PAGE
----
Alisa Reznick, KJZZ Fronteras Desk, 15 November 2023

A new report from the border advocacy group No More Deaths alleges 911 dispatchers in Pima County are failing to help lost migrants in Arizona’s vast desert borderland.

Pima is Arizona’s largest county that abuts the U.S.-Mexico border and it includes huge stretches of rugged, remote terrain. The Pima County Sheriff’s Department has a search and rescue team with planes and a helicopter it can deploy when people go missing or need help in the roughly 9,100 square mile county. But Sophie Smith, a No More Deaths volunteer who co-authored the new report, says that isn’t happening for migrants. 

“Because the county has a policy of forwarding all 911 calls that they receive from people, their dispatchers perceive to be crossing the border to a Border Patrol enforcement line and away from those county resources,” she said. 

Smith and other researchers analyzed more than 2,000 911 calls made to the sheriff’s department by migrants over the last several years — including a trove of hundreds made between 2016 and 2018, and another batch of dozens transferred to the Border Patrol in June 2022. 

She says they found no evidence that the county used ground resources for search and rescue efforts for any of those calls, even when it was clear that Border Patrol agents hadn’t found the missing person and had called off the search. According to the report, 17 of the more than 60 migrants who called the sheriff’s office in June of last year were never found, despite being transferred to the Border Patrol.Michel Marizco/KJZZWater bottles of the sort carried by people illegally crossing the border lie in the desert just north of the border wall in Sasabe, Arizona, in 2021.

“We’re talking about not just the failure to act in time to prevent the loss of life, but the disappearance of the person who was reported in distress, with no further investigation to try to locate them,” she said.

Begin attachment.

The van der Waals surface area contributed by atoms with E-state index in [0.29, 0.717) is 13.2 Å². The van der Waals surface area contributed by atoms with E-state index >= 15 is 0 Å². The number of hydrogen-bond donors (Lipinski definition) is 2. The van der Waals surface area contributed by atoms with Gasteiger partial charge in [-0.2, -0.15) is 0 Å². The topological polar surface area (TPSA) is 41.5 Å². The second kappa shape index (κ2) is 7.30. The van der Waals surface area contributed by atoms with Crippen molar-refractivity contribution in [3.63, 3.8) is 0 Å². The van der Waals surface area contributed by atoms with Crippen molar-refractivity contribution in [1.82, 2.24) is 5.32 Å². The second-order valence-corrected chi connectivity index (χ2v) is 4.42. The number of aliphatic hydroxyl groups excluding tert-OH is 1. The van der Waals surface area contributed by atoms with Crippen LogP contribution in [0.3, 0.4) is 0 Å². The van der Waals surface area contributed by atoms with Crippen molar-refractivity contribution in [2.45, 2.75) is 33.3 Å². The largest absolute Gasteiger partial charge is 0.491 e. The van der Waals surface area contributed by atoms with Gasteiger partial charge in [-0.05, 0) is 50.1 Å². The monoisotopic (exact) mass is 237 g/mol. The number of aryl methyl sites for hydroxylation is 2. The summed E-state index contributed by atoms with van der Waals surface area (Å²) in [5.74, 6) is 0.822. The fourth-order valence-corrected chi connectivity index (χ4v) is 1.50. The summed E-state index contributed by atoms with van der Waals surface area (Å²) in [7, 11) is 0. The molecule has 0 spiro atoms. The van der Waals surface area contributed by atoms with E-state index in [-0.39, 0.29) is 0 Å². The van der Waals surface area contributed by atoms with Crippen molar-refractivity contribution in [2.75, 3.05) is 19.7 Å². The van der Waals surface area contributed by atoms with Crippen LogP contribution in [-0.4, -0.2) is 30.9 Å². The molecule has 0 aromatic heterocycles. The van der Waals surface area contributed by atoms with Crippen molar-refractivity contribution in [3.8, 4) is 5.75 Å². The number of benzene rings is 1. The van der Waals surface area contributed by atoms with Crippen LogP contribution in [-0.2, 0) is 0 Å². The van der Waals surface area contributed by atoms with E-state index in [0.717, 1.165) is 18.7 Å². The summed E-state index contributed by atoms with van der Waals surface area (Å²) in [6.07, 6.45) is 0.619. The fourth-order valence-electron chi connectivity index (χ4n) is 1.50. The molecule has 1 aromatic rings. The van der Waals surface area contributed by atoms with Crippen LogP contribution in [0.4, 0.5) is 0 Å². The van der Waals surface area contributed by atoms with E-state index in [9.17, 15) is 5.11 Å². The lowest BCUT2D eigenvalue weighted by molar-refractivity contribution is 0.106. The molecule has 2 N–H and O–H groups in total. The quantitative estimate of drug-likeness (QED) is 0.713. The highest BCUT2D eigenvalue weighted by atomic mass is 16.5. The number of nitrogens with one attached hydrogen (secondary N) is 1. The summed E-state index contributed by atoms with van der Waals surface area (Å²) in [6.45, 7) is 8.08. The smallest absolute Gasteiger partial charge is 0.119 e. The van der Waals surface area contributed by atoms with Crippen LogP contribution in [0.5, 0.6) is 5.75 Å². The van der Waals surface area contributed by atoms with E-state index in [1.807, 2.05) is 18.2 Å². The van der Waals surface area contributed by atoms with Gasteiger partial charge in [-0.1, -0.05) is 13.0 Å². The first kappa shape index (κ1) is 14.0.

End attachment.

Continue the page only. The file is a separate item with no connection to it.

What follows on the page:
The report also found that in many cases, 911 dispatchers lacked the language skills to effectively communicate with Spanish speakers. Transcript excerpts of some recordings shared in the report include unidentified callers saying they’re dying and pleading for help in Spanish.

Cecilia Ochoa, a 911 dispatch manager with the sheriff’s department, says the department has 40 dispatchers on staff currently, and calls are transferred to Border Patrol based on location, rather than language or presumed immigration status. 

“They are a resource. They have air support, they have ground support, they are going to be the closest resource that can find an individual out in the middle of nowhere,” she said.

Ochoa says her dispatchers also may ask callers whether they’re lost and transfer them to Border Patrol when they say are.  

“We are then going to transfer over to BORSTAR (Border Patrol Search, Trauma and Rescue) regardless of if they’re Spanish or English speakers, if they’re Spanish speakers, BORSTAR helps us with those translation services, it’s a much quicker response,” she said

Ochoa says her dispatchers give as much information as possible to county search and rescue teams and Border Patrol entities to assist with searches, but that she could not speak to specific cases or how county teams responded to them.

A Customs and Border Protection spokesperson said standard protocol for 911 dispatchers in Maricopa, Pima and Santa Cruz counties is to transfer the call to CBP’s dedicated 911 line and supply CBP with their badge number, name and, if available, the coordinates of the missing person. The case is handled by Border Patrol personnel, including search and rescue teams, from there. The agency logged more than 22,000 rescues border-wide during the 2022 fiscal year.